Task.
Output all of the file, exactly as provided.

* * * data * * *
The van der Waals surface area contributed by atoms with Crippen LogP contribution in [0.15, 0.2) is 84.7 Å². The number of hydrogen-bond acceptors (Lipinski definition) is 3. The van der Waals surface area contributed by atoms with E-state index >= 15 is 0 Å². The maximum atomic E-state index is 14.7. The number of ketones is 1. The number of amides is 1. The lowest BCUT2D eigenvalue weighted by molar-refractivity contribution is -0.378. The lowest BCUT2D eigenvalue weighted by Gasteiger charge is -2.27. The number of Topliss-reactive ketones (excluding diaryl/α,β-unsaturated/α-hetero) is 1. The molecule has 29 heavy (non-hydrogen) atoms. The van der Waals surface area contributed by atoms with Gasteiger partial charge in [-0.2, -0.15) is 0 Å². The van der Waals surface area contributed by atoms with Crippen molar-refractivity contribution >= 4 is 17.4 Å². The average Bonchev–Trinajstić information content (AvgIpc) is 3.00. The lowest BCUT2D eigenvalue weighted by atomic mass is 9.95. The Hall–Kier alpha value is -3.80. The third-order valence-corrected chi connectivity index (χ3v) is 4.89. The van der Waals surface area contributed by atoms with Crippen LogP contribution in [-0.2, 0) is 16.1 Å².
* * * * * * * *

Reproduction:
The van der Waals surface area contributed by atoms with Crippen LogP contribution in [0.15, 0.2) is 84.7 Å². The number of hydrogen-bond acceptors (Lipinski definition) is 3. The van der Waals surface area contributed by atoms with E-state index >= 15 is 0 Å². The maximum atomic E-state index is 14.7. The number of ketones is 1. The number of amides is 1. The lowest BCUT2D eigenvalue weighted by molar-refractivity contribution is -0.378. The lowest BCUT2D eigenvalue weighted by Gasteiger charge is -2.27. The number of Topliss-reactive ketones (excluding diaryl/α,β-unsaturated/α-hetero) is 1. The molecule has 29 heavy (non-hydrogen) atoms. The van der Waals surface area contributed by atoms with Gasteiger partial charge in [-0.2, -0.15) is 0 Å². The van der Waals surface area contributed by atoms with Crippen molar-refractivity contribution >= 4 is 17.4 Å². The average Bonchev–Trinajstić information content (AvgIpc) is 3.00. The lowest BCUT2D eigenvalue weighted by atomic mass is 9.95. The Hall–Kier alpha value is -3.80. The third-order valence-corrected chi connectivity index (χ3v) is 4.89. The van der Waals surface area contributed by atoms with Crippen LogP contribution in [-0.2, 0) is 16.1 Å².